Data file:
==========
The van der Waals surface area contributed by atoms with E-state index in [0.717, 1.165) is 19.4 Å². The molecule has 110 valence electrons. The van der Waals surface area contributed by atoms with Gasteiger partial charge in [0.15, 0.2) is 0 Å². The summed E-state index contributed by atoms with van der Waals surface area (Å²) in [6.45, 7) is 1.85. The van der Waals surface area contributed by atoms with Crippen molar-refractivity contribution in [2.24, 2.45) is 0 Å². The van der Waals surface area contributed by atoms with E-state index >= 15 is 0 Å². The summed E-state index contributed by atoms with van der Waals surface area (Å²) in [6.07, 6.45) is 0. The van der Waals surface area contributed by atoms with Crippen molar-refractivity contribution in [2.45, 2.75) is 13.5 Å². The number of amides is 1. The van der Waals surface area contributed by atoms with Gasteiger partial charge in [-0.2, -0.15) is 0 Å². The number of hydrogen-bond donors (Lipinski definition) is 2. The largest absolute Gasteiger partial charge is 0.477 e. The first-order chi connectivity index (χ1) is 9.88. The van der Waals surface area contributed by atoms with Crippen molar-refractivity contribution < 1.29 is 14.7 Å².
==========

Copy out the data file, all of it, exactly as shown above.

The van der Waals surface area contributed by atoms with E-state index in [0.717, 1.165) is 19.4 Å². The molecule has 110 valence electrons. The van der Waals surface area contributed by atoms with Gasteiger partial charge in [0.15, 0.2) is 0 Å². The summed E-state index contributed by atoms with van der Waals surface area (Å²) in [6.45, 7) is 1.85. The van der Waals surface area contributed by atoms with Crippen molar-refractivity contribution in [2.24, 2.45) is 0 Å². The van der Waals surface area contributed by atoms with E-state index >= 15 is 0 Å². The summed E-state index contributed by atoms with van der Waals surface area (Å²) in [6.07, 6.45) is 0. The van der Waals surface area contributed by atoms with Crippen molar-refractivity contribution in [2.45, 2.75) is 13.5 Å². The number of amides is 1. The van der Waals surface area contributed by atoms with Gasteiger partial charge in [-0.2, -0.15) is 0 Å². The number of hydrogen-bond donors (Lipinski definition) is 2. The largest absolute Gasteiger partial charge is 0.477 e. The first-order chi connectivity index (χ1) is 9.88. The van der Waals surface area contributed by atoms with Crippen molar-refractivity contribution < 1.29 is 14.7 Å².